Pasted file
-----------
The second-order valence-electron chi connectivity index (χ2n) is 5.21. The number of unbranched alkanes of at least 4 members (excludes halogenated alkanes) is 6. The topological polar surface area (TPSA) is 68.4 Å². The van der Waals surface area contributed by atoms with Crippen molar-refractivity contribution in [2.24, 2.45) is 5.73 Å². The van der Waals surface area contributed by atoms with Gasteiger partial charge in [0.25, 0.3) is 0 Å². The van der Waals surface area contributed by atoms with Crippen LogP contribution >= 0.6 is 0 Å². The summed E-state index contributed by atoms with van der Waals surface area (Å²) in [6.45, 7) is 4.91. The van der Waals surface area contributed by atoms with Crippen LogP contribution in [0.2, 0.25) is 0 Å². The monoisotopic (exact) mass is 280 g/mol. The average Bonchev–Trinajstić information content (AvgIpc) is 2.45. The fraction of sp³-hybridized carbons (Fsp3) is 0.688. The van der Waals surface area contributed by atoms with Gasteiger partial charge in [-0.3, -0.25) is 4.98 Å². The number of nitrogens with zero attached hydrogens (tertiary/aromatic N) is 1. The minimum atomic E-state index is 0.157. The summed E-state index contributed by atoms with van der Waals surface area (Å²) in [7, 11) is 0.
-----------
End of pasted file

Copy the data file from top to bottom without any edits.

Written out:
The second-order valence-electron chi connectivity index (χ2n) is 5.21. The number of unbranched alkanes of at least 4 members (excludes halogenated alkanes) is 6. The topological polar surface area (TPSA) is 68.4 Å². The van der Waals surface area contributed by atoms with Crippen molar-refractivity contribution in [2.24, 2.45) is 5.73 Å². The van der Waals surface area contributed by atoms with Gasteiger partial charge in [0.25, 0.3) is 0 Å². The van der Waals surface area contributed by atoms with Crippen LogP contribution >= 0.6 is 0 Å². The summed E-state index contributed by atoms with van der Waals surface area (Å²) in [6.45, 7) is 4.91. The van der Waals surface area contributed by atoms with Crippen LogP contribution in [0.2, 0.25) is 0 Å². The monoisotopic (exact) mass is 280 g/mol. The average Bonchev–Trinajstić information content (AvgIpc) is 2.45. The fraction of sp³-hybridized carbons (Fsp3) is 0.688. The van der Waals surface area contributed by atoms with Gasteiger partial charge in [-0.3, -0.25) is 4.98 Å². The number of nitrogens with zero attached hydrogens (tertiary/aromatic N) is 1. The minimum atomic E-state index is 0.157. The summed E-state index contributed by atoms with van der Waals surface area (Å²) in [7, 11) is 0.